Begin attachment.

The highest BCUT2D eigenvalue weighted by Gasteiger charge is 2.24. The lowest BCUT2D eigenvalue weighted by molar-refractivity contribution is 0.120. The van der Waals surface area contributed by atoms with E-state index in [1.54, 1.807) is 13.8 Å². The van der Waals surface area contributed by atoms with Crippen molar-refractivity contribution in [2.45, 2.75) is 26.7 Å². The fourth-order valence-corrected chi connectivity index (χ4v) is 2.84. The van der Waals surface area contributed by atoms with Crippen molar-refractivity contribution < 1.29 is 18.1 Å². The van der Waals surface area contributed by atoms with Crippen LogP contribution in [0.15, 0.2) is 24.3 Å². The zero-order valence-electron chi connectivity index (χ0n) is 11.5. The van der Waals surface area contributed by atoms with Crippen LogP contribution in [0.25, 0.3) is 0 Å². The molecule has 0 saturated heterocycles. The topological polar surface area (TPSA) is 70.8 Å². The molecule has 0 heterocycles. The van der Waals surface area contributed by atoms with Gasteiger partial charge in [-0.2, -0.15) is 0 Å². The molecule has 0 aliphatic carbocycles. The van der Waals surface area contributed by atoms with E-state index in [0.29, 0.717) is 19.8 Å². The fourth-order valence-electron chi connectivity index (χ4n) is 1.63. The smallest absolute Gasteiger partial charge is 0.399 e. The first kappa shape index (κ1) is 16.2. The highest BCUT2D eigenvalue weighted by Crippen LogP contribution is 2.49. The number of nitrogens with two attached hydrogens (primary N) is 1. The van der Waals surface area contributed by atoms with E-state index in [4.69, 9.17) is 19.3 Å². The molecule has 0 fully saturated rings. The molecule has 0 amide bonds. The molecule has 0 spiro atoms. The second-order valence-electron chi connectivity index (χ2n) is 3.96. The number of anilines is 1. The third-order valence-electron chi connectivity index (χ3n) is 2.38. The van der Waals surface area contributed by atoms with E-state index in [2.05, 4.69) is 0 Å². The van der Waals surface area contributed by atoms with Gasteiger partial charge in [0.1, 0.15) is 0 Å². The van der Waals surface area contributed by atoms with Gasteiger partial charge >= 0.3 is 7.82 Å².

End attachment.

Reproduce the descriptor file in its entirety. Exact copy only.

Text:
The highest BCUT2D eigenvalue weighted by Gasteiger charge is 2.24. The lowest BCUT2D eigenvalue weighted by molar-refractivity contribution is 0.120. The van der Waals surface area contributed by atoms with E-state index in [1.54, 1.807) is 13.8 Å². The van der Waals surface area contributed by atoms with Crippen molar-refractivity contribution in [2.45, 2.75) is 26.7 Å². The fourth-order valence-corrected chi connectivity index (χ4v) is 2.84. The van der Waals surface area contributed by atoms with Crippen molar-refractivity contribution < 1.29 is 18.1 Å². The van der Waals surface area contributed by atoms with Crippen LogP contribution in [0.15, 0.2) is 24.3 Å². The zero-order valence-electron chi connectivity index (χ0n) is 11.5. The van der Waals surface area contributed by atoms with Crippen LogP contribution in [0.25, 0.3) is 0 Å². The molecule has 0 saturated heterocycles. The topological polar surface area (TPSA) is 70.8 Å². The molecule has 0 heterocycles. The van der Waals surface area contributed by atoms with Gasteiger partial charge in [-0.2, -0.15) is 0 Å². The molecule has 0 aliphatic carbocycles. The van der Waals surface area contributed by atoms with E-state index in [0.29, 0.717) is 19.8 Å². The fourth-order valence-electron chi connectivity index (χ4n) is 1.63. The smallest absolute Gasteiger partial charge is 0.399 e. The first kappa shape index (κ1) is 16.2. The highest BCUT2D eigenvalue weighted by Crippen LogP contribution is 2.49. The number of nitrogens with two attached hydrogens (primary N) is 1. The van der Waals surface area contributed by atoms with E-state index in [4.69, 9.17) is 19.3 Å². The molecule has 0 fully saturated rings. The molecule has 0 amide bonds. The molecule has 0 spiro atoms. The second-order valence-electron chi connectivity index (χ2n) is 3.96. The number of anilines is 1. The third-order valence-electron chi connectivity index (χ3n) is 2.38. The van der Waals surface area contributed by atoms with E-state index in [2.05, 4.69) is 0 Å². The van der Waals surface area contributed by atoms with Gasteiger partial charge in [0.1, 0.15) is 0 Å². The van der Waals surface area contributed by atoms with Gasteiger partial charge >= 0.3 is 7.82 Å².